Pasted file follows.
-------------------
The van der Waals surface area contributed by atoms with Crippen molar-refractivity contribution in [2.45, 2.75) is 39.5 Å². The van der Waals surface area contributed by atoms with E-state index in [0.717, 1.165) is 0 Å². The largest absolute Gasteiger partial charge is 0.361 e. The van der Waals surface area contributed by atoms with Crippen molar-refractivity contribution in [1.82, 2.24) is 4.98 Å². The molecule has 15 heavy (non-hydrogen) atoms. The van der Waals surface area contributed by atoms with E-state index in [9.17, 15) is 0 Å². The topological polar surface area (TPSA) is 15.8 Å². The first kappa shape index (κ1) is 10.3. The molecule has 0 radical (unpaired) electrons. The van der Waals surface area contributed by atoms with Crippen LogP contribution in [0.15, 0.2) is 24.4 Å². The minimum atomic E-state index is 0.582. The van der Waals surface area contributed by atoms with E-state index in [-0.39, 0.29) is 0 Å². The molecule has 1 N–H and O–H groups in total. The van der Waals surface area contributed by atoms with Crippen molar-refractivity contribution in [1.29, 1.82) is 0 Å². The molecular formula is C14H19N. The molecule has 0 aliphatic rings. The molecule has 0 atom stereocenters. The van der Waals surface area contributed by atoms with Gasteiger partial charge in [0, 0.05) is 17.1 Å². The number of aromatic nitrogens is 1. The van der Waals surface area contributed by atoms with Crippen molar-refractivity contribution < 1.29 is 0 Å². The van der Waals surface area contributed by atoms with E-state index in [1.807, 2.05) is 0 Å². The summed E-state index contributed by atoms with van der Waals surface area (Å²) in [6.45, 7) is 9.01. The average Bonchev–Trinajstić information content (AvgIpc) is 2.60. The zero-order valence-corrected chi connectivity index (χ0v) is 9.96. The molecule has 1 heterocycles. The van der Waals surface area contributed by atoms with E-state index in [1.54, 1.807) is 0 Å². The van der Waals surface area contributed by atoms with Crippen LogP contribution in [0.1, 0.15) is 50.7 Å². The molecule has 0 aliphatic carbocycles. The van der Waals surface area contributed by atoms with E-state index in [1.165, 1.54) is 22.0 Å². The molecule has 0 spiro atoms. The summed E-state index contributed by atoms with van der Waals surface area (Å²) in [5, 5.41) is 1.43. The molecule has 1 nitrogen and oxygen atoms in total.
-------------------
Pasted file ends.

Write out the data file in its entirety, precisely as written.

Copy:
The van der Waals surface area contributed by atoms with Crippen molar-refractivity contribution in [2.45, 2.75) is 39.5 Å². The van der Waals surface area contributed by atoms with E-state index in [0.717, 1.165) is 0 Å². The largest absolute Gasteiger partial charge is 0.361 e. The van der Waals surface area contributed by atoms with Crippen molar-refractivity contribution in [1.82, 2.24) is 4.98 Å². The molecule has 15 heavy (non-hydrogen) atoms. The van der Waals surface area contributed by atoms with E-state index in [9.17, 15) is 0 Å². The topological polar surface area (TPSA) is 15.8 Å². The first kappa shape index (κ1) is 10.3. The molecule has 0 radical (unpaired) electrons. The van der Waals surface area contributed by atoms with Crippen LogP contribution in [0.15, 0.2) is 24.4 Å². The minimum atomic E-state index is 0.582. The van der Waals surface area contributed by atoms with E-state index in [-0.39, 0.29) is 0 Å². The molecule has 1 N–H and O–H groups in total. The van der Waals surface area contributed by atoms with Crippen molar-refractivity contribution in [1.29, 1.82) is 0 Å². The molecular formula is C14H19N. The molecule has 0 aliphatic rings. The molecule has 0 atom stereocenters. The van der Waals surface area contributed by atoms with Gasteiger partial charge in [0, 0.05) is 17.1 Å². The number of aromatic nitrogens is 1. The van der Waals surface area contributed by atoms with Crippen molar-refractivity contribution < 1.29 is 0 Å². The van der Waals surface area contributed by atoms with E-state index in [1.807, 2.05) is 0 Å². The summed E-state index contributed by atoms with van der Waals surface area (Å²) in [6.45, 7) is 9.01. The average Bonchev–Trinajstić information content (AvgIpc) is 2.60. The zero-order valence-corrected chi connectivity index (χ0v) is 9.96. The molecule has 1 heterocycles. The van der Waals surface area contributed by atoms with E-state index in [1.54, 1.807) is 0 Å². The van der Waals surface area contributed by atoms with Crippen LogP contribution in [0.1, 0.15) is 50.7 Å². The molecule has 0 aliphatic carbocycles. The van der Waals surface area contributed by atoms with E-state index in [1.165, 1.54) is 22.0 Å². The molecule has 0 spiro atoms. The summed E-state index contributed by atoms with van der Waals surface area (Å²) in [5, 5.41) is 1.43. The molecule has 1 nitrogen and oxygen atoms in total.